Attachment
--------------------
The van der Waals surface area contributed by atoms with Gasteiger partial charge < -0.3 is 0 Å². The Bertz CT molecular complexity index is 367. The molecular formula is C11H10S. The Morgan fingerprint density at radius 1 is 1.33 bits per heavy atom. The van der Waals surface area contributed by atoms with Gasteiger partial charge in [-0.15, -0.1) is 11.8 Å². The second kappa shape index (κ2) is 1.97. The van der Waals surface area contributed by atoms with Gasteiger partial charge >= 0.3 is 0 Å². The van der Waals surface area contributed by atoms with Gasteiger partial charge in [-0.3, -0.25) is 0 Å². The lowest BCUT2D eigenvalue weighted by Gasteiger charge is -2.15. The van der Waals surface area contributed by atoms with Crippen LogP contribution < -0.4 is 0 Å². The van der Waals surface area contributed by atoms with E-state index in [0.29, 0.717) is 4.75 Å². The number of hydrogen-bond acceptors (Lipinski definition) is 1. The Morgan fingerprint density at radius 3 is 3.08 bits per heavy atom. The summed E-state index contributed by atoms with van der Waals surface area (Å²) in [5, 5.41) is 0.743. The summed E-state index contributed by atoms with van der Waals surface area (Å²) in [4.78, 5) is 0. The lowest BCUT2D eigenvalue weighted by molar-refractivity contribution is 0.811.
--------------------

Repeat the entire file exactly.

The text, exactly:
The van der Waals surface area contributed by atoms with Gasteiger partial charge < -0.3 is 0 Å². The Bertz CT molecular complexity index is 367. The molecular formula is C11H10S. The Morgan fingerprint density at radius 1 is 1.33 bits per heavy atom. The van der Waals surface area contributed by atoms with Gasteiger partial charge in [-0.15, -0.1) is 11.8 Å². The second kappa shape index (κ2) is 1.97. The van der Waals surface area contributed by atoms with Gasteiger partial charge >= 0.3 is 0 Å². The van der Waals surface area contributed by atoms with Gasteiger partial charge in [-0.3, -0.25) is 0 Å². The lowest BCUT2D eigenvalue weighted by Gasteiger charge is -2.15. The van der Waals surface area contributed by atoms with Crippen LogP contribution < -0.4 is 0 Å². The van der Waals surface area contributed by atoms with E-state index in [0.29, 0.717) is 4.75 Å². The number of hydrogen-bond acceptors (Lipinski definition) is 1. The Morgan fingerprint density at radius 3 is 3.08 bits per heavy atom. The summed E-state index contributed by atoms with van der Waals surface area (Å²) in [5, 5.41) is 0.743. The summed E-state index contributed by atoms with van der Waals surface area (Å²) in [4.78, 5) is 0. The lowest BCUT2D eigenvalue weighted by molar-refractivity contribution is 0.811.